A post for general readers who’ve heard of quarks; if you haven’t, you might find this article useful:
Yesterday I showed you that the usual argument that determines the electric charges of the various types of quarks uses circular reasoning and has a big loophole in it. (The up quark, for example, has charge 2/3, but the usual argument would actually allow it to have any charge!) But today I’m going to show you how this loophole can easily be closed — and we’ll need only addition, subtraction and fractions to close it.
Throughout this post I’ll shorten “electric charge” to just “charge”.
A Different Way to Check Quark Charges
Our approach will be to study the process in which an electron and a positron (the electron’s anti-particle) collide, disappear (“annihilate”), and are converted into one or another type of quark and the corresponding anti-quark; see Figure 1. The rate for this process to occur, and the rate of a similar one in which a muon and anti-muon are produced, are all we will need to know.
In an electron-positron collision, many things may happen. Among the possibilities, the electron and positron may be converted into two new particles. The new particles may have much more mass (specifically, rest mass) than the electron and positron do, if the collision is energetic enough. This is why physicists can use collisions of particles with small mass to discover unknown particles with large mass.
In particular, for any quark of mass M, it is possible for an electron-positron collision to produce that quark and a corresponding anti-quark as long as the electron’s energy Ee is greater than the quark’s mass-energy Mc2. As Ee is gradually increased from low values, more and more types of quark/anti-quark pairs can be produced.
This turns out to be a particularly interesting observation in the range where 1 GeV < Ee < 10 GeV, i.e. when the total collision energy (2 Ee) is between 2 and 20 GeV. If Ee is any lower, the effects of the strong nuclear force make the production of quarks extremely complicated (as we’ll see in another post). But when the collision energy is above 2 GeV, things start to settle down, and become both simple and interesting.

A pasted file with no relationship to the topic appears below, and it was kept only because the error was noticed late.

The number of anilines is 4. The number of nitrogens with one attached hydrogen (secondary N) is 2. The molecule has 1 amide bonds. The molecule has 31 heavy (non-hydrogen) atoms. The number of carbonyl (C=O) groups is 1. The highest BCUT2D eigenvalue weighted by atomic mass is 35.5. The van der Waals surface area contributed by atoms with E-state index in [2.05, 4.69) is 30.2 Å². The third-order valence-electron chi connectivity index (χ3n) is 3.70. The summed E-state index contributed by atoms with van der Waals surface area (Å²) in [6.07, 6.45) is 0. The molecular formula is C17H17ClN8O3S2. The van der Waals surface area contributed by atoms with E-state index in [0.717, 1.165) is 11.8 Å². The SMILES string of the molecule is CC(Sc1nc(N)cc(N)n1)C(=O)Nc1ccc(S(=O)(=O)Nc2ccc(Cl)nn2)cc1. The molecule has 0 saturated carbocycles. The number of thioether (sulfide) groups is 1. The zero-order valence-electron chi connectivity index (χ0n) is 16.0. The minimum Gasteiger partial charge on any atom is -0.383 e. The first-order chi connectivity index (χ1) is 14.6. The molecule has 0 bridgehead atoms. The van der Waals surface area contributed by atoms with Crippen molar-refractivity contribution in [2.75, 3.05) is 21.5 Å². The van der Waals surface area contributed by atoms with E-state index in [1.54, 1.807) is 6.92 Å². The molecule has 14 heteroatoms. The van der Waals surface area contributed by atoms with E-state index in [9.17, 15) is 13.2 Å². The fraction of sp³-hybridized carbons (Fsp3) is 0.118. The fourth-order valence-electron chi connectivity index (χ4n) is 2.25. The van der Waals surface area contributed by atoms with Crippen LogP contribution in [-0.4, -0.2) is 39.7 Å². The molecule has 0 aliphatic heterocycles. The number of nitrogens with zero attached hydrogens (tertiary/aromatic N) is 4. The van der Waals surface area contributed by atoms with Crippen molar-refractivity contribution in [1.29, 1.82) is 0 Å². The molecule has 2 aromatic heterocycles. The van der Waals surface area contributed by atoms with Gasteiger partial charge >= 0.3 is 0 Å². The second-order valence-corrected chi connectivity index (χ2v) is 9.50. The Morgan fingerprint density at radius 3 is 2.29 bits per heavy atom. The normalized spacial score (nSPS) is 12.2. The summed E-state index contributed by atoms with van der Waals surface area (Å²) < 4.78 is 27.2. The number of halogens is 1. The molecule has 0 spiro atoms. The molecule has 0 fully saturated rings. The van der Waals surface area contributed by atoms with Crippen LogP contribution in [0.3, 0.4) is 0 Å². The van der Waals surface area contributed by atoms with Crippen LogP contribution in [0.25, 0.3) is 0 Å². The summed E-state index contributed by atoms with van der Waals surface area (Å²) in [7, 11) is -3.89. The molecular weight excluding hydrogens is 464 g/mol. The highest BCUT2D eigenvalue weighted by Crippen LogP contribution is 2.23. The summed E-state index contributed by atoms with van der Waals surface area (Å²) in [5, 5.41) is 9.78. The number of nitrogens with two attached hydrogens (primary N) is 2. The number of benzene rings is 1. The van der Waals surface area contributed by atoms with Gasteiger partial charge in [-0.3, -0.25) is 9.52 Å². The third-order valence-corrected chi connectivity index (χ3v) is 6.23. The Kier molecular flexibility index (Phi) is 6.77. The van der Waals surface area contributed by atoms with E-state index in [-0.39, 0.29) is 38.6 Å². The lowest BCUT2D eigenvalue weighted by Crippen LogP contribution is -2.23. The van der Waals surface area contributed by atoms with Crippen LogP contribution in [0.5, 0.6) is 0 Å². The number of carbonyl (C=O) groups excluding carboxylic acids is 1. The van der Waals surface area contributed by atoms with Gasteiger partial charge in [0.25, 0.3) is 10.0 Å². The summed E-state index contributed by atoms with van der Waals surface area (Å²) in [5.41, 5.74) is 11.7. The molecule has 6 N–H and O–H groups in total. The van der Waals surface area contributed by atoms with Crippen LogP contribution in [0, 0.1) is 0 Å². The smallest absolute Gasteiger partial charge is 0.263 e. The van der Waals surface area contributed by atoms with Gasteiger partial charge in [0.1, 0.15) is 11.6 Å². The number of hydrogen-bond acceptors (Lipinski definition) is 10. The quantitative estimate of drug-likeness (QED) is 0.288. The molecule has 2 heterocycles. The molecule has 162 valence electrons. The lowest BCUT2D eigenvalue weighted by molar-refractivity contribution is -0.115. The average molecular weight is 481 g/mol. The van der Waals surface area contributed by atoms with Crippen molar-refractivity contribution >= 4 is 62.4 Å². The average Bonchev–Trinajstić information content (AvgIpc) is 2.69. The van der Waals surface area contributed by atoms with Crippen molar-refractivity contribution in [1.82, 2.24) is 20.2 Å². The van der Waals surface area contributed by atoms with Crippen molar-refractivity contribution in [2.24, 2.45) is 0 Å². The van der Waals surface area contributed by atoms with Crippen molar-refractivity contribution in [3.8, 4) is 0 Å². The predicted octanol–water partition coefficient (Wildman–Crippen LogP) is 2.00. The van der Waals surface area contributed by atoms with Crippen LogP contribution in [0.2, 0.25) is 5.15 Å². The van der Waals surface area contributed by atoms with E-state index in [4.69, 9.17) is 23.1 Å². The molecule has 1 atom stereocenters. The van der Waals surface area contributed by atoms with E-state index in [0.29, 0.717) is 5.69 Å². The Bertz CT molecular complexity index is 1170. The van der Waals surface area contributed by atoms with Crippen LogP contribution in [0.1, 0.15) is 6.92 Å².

In Figure 2 is the actual data showing the production rate for electron-positron collisions to lead to quark/anti-quark pairs of any type, no matter what their “flavor” or “color” (i.e. type or version), for different collision energies. What’s shown on the horizontal axis is not Ee but the collision energy 2Ee. The up, down and strange quarks have small masses, so they can be produced almost everywhere throughout this Figure. We should expect interesting changes to occur at or around twice each quark’s mass-energy, namely at twice the charm quark’s mass (around 3 GeV) and twice bottom’s mass (around 9 GeV.) You can see this expectation is borne out: there are big spikes in the data just above those locations. But then, after a few wiggles, things flatten out and become simple. It’s from these simple regions that we can gain simple insights through simple methods.
The production rate is simple in these regions because
- the weak nuclear force plays no important role in this process until 2Ee is about 40 GeV;
- the strong nuclear force is increasingly unimportant as 2Ee increases above 2 GeV, especially in the regions with simple behavior, except where there are spikes in Figure 2;
- the gravitational and Higgs forces are too tiny to have any effect;
- and therefore the process can be understood using only electromagnetism, the very simplest of the elementary forces.
With simple knowledge about how electromagnetism produces quark/anti-quark pairs from electron-positron annihilation, we can learn crucial information from these simple regions of Figure 2. This turns out to be easy; we don’t have to go into any detail.
A Simple Fact
Here’s the observation that makes it possible to measure the quark charges.
In electron-positron collisions, the rate for producing a new particle/anti-particle pair via the electromagnetic force (as in Figure 1) is simply proportional to the square of the new particle’s electric charge.
Why the square? Proof comes from quantum physics, but here’s a strong argument. If the rate were proportional to the charge itself, that would be weird. For positive charge, the rate for production would be positive, but a particle with negative charge would be produced with a negative rate… and how can a production rate be negative? (Would we be unproducing a particle that wasn’t there to start with?) So, no: the rate must be proportional to something that’s always positive.